Michael Carpenter, SOOP Sampler: Carpenter has released five records of “songs of other people” (“SOOP”) over the years. A twenty-one track digital download sampler from Futureman Records (for a whopping $7) is a good place to start exploring this substantial and consistently great body of work. The highlights on this collection include Carpenter’s versions of The Hollies’ “Look Through Any Window,” “(What’s So Funny About) Peace, Love and Understanding” and “Wild Honey,” which bests the Beach Boys’ original. My favorite, though, is Carpenter’s version of The Zombies’ brilliant and beautiful, “This Will Be Our Year”:

The Supahip, Seize The World: Carpenter recorded this one-off back in 2006 with Mark Moldre. “They set about the idea of writing, recording and mixing a track… arriving in the morning with nothing except maybe some loose snippets of songs, and leaving with a completed track.” And it worked. Seize The World delivers twelve uncluttered, melodic pop songs (you even get “mono” versions of ten of the tracks) that go down easy and will stay in your brain for days, particular the quiet, reflective “No Tomorrow”:

Seth Swikrsy, Watercolor Day: This 2010 release was on my car stereo almost daily for a couple of months this year. Its just addictive. As I wrote previously, the Beatles are an obvious influence on Swirsky’s solo work, yet Watercolor Day feels much more like the Beach Boys’ Pet Sounds. Trumpets, french horns, violas, cellos, oboes and trombones appear seemingly out of nowhere, but nevertheless fit perfectly in the mix and saturate the sound with texture.

Cliff Hillis, Dream Good: Hillis wrote, sang and played on Starbelly’s Lemonfresh. His fourth solo outing is my favorite record that was actually released for the first time in 2012. Its a textbook example of perfect pure pop, covering all the necessary territory from mid-tempo pieces with acoustic guitars to full-fledged rockers to grand, more baroque pop, all of which is beautifully sung and played.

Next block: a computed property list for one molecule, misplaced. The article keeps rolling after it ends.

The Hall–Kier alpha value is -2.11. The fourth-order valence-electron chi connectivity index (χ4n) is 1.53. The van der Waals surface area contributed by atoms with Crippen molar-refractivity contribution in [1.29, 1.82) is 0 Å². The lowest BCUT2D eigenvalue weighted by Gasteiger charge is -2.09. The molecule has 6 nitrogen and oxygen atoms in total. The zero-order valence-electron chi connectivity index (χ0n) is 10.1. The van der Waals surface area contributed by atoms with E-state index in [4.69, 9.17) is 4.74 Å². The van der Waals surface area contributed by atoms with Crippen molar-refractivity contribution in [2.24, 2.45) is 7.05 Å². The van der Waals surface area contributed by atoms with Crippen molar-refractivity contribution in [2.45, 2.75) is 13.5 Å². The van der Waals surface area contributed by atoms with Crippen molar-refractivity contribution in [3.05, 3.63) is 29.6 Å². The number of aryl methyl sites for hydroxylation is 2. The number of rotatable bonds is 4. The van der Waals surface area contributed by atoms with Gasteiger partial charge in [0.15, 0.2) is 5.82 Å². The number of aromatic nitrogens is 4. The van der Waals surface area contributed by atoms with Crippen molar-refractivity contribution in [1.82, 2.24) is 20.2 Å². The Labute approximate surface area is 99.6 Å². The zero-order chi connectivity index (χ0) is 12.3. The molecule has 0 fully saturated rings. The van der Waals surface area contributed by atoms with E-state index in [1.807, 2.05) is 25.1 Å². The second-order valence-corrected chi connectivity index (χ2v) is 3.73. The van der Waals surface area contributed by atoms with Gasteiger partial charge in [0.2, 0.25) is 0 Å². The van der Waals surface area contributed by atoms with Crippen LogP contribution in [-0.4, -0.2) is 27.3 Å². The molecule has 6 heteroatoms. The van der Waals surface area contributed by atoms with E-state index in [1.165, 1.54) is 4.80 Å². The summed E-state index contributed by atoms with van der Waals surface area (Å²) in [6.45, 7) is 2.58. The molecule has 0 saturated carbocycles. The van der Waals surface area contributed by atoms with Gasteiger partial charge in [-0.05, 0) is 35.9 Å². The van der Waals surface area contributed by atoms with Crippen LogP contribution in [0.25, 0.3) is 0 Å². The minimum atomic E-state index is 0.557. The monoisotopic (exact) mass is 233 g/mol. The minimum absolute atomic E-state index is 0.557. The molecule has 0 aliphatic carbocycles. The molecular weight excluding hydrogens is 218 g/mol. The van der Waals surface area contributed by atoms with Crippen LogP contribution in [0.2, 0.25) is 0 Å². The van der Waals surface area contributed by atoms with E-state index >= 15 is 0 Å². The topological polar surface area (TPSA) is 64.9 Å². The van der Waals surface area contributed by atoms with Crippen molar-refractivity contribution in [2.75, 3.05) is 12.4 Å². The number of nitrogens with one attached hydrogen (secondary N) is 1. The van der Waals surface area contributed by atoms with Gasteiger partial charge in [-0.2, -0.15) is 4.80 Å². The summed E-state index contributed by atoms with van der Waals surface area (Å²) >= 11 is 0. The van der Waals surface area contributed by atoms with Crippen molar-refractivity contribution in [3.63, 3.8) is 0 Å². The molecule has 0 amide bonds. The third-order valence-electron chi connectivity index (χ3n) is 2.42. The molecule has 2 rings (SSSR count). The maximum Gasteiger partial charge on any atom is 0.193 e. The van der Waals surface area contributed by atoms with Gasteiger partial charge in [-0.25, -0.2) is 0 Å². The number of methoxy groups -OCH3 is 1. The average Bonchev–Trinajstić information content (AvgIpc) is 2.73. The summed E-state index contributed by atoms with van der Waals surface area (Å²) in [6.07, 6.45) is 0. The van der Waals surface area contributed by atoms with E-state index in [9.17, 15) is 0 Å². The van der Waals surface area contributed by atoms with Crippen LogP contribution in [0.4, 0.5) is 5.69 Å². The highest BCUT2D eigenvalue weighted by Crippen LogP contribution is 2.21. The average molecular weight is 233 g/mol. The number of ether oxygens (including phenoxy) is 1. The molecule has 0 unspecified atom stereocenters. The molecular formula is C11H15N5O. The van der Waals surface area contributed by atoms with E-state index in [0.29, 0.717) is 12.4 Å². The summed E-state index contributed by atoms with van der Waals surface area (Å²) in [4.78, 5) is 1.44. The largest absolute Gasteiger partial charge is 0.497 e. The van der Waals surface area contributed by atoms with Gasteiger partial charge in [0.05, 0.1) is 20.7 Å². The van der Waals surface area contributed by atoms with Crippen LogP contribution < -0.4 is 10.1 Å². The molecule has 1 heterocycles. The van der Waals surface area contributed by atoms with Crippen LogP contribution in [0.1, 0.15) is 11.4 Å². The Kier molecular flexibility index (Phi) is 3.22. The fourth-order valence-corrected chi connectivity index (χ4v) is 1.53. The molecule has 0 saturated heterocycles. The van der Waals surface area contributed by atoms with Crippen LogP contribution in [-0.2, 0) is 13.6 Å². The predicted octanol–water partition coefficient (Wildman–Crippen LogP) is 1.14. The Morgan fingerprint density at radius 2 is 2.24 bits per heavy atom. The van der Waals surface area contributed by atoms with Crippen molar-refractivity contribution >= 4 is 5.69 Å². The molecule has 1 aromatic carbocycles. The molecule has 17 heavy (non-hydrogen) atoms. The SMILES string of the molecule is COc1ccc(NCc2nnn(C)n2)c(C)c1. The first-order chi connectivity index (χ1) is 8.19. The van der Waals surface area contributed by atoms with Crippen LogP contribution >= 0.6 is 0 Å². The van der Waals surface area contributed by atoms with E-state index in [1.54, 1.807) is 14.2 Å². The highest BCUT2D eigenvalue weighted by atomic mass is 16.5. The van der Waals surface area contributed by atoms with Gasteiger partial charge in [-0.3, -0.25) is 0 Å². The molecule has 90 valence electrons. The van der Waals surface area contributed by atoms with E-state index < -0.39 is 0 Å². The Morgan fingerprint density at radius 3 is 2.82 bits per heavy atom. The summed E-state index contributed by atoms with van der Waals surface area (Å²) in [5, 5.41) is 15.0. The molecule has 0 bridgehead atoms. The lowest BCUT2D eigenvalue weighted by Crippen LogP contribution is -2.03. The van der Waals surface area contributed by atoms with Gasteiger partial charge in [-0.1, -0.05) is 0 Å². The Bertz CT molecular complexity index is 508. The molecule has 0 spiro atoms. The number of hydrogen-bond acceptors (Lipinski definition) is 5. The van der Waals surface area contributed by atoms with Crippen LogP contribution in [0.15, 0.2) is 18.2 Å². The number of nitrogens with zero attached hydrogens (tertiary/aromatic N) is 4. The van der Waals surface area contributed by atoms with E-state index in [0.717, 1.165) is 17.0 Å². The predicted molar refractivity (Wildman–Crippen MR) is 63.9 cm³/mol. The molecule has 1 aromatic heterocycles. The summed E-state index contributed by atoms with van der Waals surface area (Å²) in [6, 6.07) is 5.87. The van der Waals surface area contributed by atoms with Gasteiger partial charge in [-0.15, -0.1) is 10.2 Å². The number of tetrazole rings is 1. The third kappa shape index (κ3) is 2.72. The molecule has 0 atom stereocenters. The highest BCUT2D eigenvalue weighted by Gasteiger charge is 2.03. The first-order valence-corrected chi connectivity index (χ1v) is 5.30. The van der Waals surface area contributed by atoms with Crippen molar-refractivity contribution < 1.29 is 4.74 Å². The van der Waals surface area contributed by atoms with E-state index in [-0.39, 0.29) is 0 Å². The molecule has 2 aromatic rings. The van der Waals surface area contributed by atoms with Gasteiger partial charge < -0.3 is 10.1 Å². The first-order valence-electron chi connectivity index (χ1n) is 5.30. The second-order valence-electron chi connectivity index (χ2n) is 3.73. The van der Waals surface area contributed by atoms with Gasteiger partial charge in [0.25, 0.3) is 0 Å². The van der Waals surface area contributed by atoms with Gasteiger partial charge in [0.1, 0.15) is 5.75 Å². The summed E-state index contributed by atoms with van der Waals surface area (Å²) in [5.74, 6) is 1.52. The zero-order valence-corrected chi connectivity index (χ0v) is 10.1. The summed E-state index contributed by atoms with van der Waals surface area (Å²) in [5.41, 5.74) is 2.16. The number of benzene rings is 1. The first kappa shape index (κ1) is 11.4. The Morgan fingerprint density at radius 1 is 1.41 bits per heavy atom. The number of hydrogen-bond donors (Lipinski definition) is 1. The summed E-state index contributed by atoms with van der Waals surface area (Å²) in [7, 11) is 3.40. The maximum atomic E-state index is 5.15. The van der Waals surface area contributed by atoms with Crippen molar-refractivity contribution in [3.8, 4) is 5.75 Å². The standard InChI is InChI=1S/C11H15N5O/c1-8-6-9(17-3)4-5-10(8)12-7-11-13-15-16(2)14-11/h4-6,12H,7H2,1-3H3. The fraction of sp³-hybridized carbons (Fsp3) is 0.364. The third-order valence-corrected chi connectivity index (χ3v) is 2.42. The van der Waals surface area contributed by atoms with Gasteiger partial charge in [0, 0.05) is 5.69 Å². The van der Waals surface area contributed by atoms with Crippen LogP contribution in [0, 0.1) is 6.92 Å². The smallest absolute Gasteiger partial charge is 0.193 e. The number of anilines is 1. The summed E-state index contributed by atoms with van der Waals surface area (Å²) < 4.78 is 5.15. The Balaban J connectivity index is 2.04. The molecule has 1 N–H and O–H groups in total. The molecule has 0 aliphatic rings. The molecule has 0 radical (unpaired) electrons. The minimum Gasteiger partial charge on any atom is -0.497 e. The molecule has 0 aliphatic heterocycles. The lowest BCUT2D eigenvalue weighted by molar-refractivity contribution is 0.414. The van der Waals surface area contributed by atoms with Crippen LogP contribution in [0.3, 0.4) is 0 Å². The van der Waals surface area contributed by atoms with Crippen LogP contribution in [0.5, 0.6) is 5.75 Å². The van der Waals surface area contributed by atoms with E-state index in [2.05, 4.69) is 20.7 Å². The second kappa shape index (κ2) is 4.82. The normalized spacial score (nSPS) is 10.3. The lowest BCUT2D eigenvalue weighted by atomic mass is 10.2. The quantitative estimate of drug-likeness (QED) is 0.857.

Myracle Brah, “Simplified”: Three-chord rock? Think one-chord rock on this one from 2001. That’s why it works. It just pounds its way relentlessly into your brain for a minute, fifty-four seconds and then refuses to leave. Its as simple and as powerful as it gets.

Doug Powell, “When She Awoke”: Powell wrote and performed this one from 1998 on cassette 8 track with Tom Petersson of Cheap Trick. Despite using a recording process that Powell calls “the audio equivalent of drawing in the sand with a stick,” the song nevertheless occupies the opposite end of the pop spectrum from “Simplified.” It’s  lush, elaborate and dreamy, and filled to the brim (actually, far beyond the brim) with gorgeous harmonies.

The Jayhawks, Mockingbird Time: “Waiting For The Sun” from 1992’s Hollywood Town Hall ranks in my all-time Top 40. The Jayhawks, though, were never quite the same after Mark Olson left the band in 1996 to follow his inner-Gram Parsons. His return on Mockingbird Time, released in September 2011, marked a return to form for the band. All of the trademark Jayhawks elements are present — the sharp songwriting, the full sound and, most importantly, the beautiful harmonizing of Olson and Gary Louris.

Big Star, “The Ballad Of El Goodo”: I’ve written about Big Star on this site, and I have liked “The Ballad Of El Goodo” for years. But this year, I really came to love this song about hope and perseverance against “unbelievable odds.” It features one of Alex Chilton’s finest vocal performances, great backing harmonies and is one of the band’s best songs. It also directly or indirectly influenced everything else on this list.

So, that’s a capsule of the music that made me the happiest over the past twelve months. How about you?

Seth Swirsky’s Watercolor Day: Analog Candy For The Digital Age